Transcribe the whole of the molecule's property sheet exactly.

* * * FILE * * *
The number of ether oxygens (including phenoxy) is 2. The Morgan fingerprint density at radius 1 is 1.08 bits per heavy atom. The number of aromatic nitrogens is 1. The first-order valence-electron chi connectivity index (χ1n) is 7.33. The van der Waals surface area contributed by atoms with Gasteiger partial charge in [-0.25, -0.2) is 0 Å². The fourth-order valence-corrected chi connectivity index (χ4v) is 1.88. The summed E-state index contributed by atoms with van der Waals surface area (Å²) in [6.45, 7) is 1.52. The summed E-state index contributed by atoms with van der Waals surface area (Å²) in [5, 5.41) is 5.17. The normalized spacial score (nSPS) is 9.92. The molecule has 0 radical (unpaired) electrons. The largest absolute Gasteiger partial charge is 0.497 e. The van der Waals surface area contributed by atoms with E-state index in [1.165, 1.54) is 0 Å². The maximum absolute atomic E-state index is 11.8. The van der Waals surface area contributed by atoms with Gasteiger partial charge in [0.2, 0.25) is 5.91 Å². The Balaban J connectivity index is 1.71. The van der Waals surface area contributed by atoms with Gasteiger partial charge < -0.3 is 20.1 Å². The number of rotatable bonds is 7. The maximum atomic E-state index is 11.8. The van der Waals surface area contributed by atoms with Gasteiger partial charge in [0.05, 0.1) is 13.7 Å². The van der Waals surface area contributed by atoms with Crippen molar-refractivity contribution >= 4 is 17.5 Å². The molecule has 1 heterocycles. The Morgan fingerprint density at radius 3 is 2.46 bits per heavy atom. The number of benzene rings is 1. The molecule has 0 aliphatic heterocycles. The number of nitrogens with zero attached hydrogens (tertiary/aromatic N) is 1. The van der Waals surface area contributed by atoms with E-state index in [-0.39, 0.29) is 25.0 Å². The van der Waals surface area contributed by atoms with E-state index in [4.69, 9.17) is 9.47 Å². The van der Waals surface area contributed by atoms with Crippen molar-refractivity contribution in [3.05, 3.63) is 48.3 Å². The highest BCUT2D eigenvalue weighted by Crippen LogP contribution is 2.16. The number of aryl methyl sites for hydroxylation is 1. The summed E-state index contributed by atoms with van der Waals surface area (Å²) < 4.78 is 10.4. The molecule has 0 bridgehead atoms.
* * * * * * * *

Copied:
The number of ether oxygens (including phenoxy) is 2. The Morgan fingerprint density at radius 1 is 1.08 bits per heavy atom. The number of aromatic nitrogens is 1. The first-order valence-electron chi connectivity index (χ1n) is 7.33. The van der Waals surface area contributed by atoms with Gasteiger partial charge in [-0.25, -0.2) is 0 Å². The fourth-order valence-corrected chi connectivity index (χ4v) is 1.88. The summed E-state index contributed by atoms with van der Waals surface area (Å²) in [6.45, 7) is 1.52. The summed E-state index contributed by atoms with van der Waals surface area (Å²) in [5, 5.41) is 5.17. The normalized spacial score (nSPS) is 9.92. The molecule has 0 radical (unpaired) electrons. The largest absolute Gasteiger partial charge is 0.497 e. The van der Waals surface area contributed by atoms with E-state index in [1.165, 1.54) is 0 Å². The maximum absolute atomic E-state index is 11.8. The van der Waals surface area contributed by atoms with Gasteiger partial charge in [0.2, 0.25) is 5.91 Å². The Balaban J connectivity index is 1.71. The van der Waals surface area contributed by atoms with Gasteiger partial charge < -0.3 is 20.1 Å². The number of rotatable bonds is 7. The maximum atomic E-state index is 11.8. The van der Waals surface area contributed by atoms with Gasteiger partial charge in [0.05, 0.1) is 13.7 Å². The van der Waals surface area contributed by atoms with Crippen molar-refractivity contribution >= 4 is 17.5 Å². The molecule has 1 heterocycles. The Morgan fingerprint density at radius 3 is 2.46 bits per heavy atom. The number of benzene rings is 1. The molecule has 0 aliphatic heterocycles. The number of nitrogens with zero attached hydrogens (tertiary/aromatic N) is 1. The van der Waals surface area contributed by atoms with E-state index in [-0.39, 0.29) is 25.0 Å². The van der Waals surface area contributed by atoms with E-state index in [4.69, 9.17) is 9.47 Å². The van der Waals surface area contributed by atoms with Crippen molar-refractivity contribution in [3.05, 3.63) is 48.3 Å². The highest BCUT2D eigenvalue weighted by Crippen LogP contribution is 2.16. The number of aryl methyl sites for hydroxylation is 1. The summed E-state index contributed by atoms with van der Waals surface area (Å²) < 4.78 is 10.4. The molecule has 0 bridgehead atoms.